JPMorgan Chase (NYSE:JPM) reported fourth-quarter earnings this morning, the first big bank to do so. Overall, they were fantastic -- a $3.3 billion, or $0.74-per-share, profit on revenue of $25.2 billion. For full-year 2009, net income was $11.7 billion, or $2.26 per share. Not bad for one of the deepest recessions in decades.

But before declaring victory, I always like to dig into the earnings supplemental and find out exactly where the income came from. When broken out by segment, here's how it looked last quarter:


Q4 Net Income

Investment banking

$1.9 billion

Retail financial services

($399 million)

Card services

($306 million)

Commercial banking

$224 million

Treasury and securities services

$237 million

Asset management

$424 million

Corporate/private equity

$1.2 billion


$3.3 billion

Ah … just like every quarter of the past year, the money's flowing heavily in investment banking and corporate (essentially trading), while traditional commercial banking segments are still a mess.

To show where exactly the investment banking segment is pulling it in, we can dissect that segment further. Since JPMorgan doesn’t break out the net income, here is a breakdown of the $4.9 billion revenue that led to the $1.9 billion in investment banking net income:


Q4 Revenue


$611 million

Equity underwriting

$549 million

Debt underwriting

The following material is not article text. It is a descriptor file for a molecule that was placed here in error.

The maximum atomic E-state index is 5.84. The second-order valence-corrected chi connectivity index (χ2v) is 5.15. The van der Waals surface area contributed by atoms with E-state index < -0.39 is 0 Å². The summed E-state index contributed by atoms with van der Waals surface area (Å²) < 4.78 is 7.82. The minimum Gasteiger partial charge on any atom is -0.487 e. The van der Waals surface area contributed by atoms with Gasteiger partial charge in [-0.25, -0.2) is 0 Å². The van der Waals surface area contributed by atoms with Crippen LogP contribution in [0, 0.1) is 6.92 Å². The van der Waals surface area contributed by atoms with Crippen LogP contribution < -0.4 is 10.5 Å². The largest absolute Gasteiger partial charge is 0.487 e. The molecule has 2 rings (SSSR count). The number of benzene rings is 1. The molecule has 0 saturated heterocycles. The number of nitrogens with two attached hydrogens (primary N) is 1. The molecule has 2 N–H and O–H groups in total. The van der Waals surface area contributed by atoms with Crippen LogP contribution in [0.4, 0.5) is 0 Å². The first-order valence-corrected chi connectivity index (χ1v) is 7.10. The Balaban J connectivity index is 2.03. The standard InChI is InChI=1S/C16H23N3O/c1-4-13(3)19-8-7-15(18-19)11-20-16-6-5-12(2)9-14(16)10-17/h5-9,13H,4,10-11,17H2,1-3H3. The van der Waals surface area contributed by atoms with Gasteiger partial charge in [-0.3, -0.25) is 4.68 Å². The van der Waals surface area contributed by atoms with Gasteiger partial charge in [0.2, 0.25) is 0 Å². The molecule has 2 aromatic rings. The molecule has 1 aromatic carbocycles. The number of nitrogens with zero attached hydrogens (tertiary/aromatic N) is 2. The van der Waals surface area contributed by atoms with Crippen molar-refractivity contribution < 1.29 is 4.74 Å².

$732 million

Fixed-income markets

$2.7 billion

Equity markets

$971 million

Credit portfolio

($669 million)


$4.9 billion

Note how incredibly important the fixed-income markets line is.

Look at it this way: Investment banking accounts for 58% of net total income, and fixed-income accounts for 55% of investment banking revenue. Fixed-income revenue was down by almost half compared with the previous three quarters, but it's still a huge contributor to the bottom line.

Digging deeper into the credit quality of commercial banking, here's what you'll find:


Q4 2009

Q3 2009

Net charge-off rate



Allowance for losses/average loans



Nonperforming loans/average loans



And for credit cards …


Q4 2009

Q3 2009

30-days+ delinquent



90-days+ delinquent



Net charged-off rate



Bottom line
These results are good, but need an important caveat: Capital markets are extremely strong, while traditional lending remains quite bad. This is exactly why Goldman Sachs (NYSE:GS) has done extremely well, JPMorgan has done pretty well, and Citigroup (NYSE:C) and Bank of America (NYSE:BAC) have done not so well over the past year. Banking results have tended to track the segmental mix of a company's balance sheet more than they have the skill and expertise of that bank.

Fool contributor Morgan Housel doesn't own shares in any of the companies mentioned in this article. The Fool has a disclosure policy.